Has NATO given up on the Pakistan border for good?

The AP reports that NATO has inked an agreement with several Kazakhstan, Kyrgyzstan, and Uzbekistan to allow the reverse transport of material out of Afghanistan: Since NATO already has an agreement with Russia, the deal will allow it to ship back to Europe tens of thousands of vehicles, containers and other items through the overland ...

By , a former associate editor at Foreign Policy.
QAIS USYAN/AFP/Getty Images
QAIS USYAN/AFP/Getty Images
QAIS USYAN/AFP/Getty Images

The AP reports that NATO has inked an agreement with several Kazakhstan, Kyrgyzstan, and Uzbekistan to allow the reverse transport of material out of Afghanistan:

Since NATO already has an agreement with Russia, the deal will allow it to ship back to Europe tens of thousands of vehicles, containers and other items through the overland route when the evacuation picks up pace later this year.

Read more here: http://www.sacbee.com/2012/06/04/4536590/nato-strikes-transport-deals-through.html#storylink=cpy

The AP reports that NATO has inked an agreement with several Kazakhstan, Kyrgyzstan, and Uzbekistan to allow the reverse transport of material out of Afghanistan:

Since NATO already has an agreement with Russia, the deal will allow it to ship back to Europe tens of thousands of vehicles, containers and other items through the overland route when the evacuation picks up pace later this year.

Read more here: http://www.sacbee.com/2012/06/04/4536590/nato-strikes-transport-deals-through.html#storylink=cpy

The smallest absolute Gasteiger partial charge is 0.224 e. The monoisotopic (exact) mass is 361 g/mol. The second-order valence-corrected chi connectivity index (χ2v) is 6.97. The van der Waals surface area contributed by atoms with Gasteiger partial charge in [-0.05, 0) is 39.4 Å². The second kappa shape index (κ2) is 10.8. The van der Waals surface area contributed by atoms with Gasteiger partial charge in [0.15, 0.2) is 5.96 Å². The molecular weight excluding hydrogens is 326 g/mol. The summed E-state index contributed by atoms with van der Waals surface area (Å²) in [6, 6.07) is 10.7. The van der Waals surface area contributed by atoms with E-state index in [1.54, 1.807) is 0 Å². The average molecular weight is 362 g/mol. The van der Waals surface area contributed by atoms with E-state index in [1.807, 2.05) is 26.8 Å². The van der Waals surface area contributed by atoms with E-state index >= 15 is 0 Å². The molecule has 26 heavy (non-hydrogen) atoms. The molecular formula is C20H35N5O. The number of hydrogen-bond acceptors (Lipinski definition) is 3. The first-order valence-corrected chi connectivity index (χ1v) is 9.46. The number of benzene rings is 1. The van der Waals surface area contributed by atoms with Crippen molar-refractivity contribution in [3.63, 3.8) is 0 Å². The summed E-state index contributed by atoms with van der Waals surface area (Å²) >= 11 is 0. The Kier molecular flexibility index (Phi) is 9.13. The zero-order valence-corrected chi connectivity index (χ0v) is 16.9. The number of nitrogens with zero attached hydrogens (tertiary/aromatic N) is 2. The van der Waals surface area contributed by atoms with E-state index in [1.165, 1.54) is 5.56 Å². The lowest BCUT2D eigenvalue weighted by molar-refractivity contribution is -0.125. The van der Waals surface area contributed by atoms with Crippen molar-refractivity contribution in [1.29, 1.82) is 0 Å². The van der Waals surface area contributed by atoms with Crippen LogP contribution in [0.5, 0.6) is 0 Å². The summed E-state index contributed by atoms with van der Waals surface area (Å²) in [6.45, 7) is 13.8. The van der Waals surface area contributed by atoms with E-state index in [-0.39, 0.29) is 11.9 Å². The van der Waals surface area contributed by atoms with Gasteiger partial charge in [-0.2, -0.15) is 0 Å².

The Northern Distribution Network was once viewed as way to relieve some pressure on the more-traveled Pakistani route, but with the Pakistan border closed to NATO for the last six months since the accidental killing of 24 Pakistani troops, the arrangement is starting to feel a bit more permanent: 

The announcement on Monday appears to indicate that Washington and the allies are now preparing for the possibility that the supply link through Pakistan, said to be about six times cheaper than its northern alternative, may not be reopened at all.

Read more here: http://www.sacbee.com/2012/06/04/4536590/nato-strikes-transport-deals-through.html#storylink=cpy

But as Rod Norland of the New York Times reported over the weekend, the northern route is hardly an ideal solution:

There are other roads, but they are often single-lane dirt tracks through even higher mountain passes, or they are frequently subject to ambushes by insurgents and bandits. So a tunnel built to handle 1,000 vehicles a day, and until the Pakistani boycott against NATO in November handling 2,000, now tries — and often fails — to let 10,000 vehicles through, alternating northbound and southbound truck traffic every other day.

“It’s only a matter of time until there’s a catastrophe,” said Lt. Gen. Mohammad Rajab, the head of maintenance for the Salang Pass.

The Salang tunnel is also prone to deadly avalanches. Nordland reports that what was once a one-day trip from Kabul to the Uzbekistan border, can now take between 8 and 10 days because of increased traffic and the deterioriation of roads. That bottleneck seems likely to worsen as the evacuation gets going. 

Via @joshuakucera

Joshua Keating was an associate editor at Foreign Policy. Twitter: @joshuakeating

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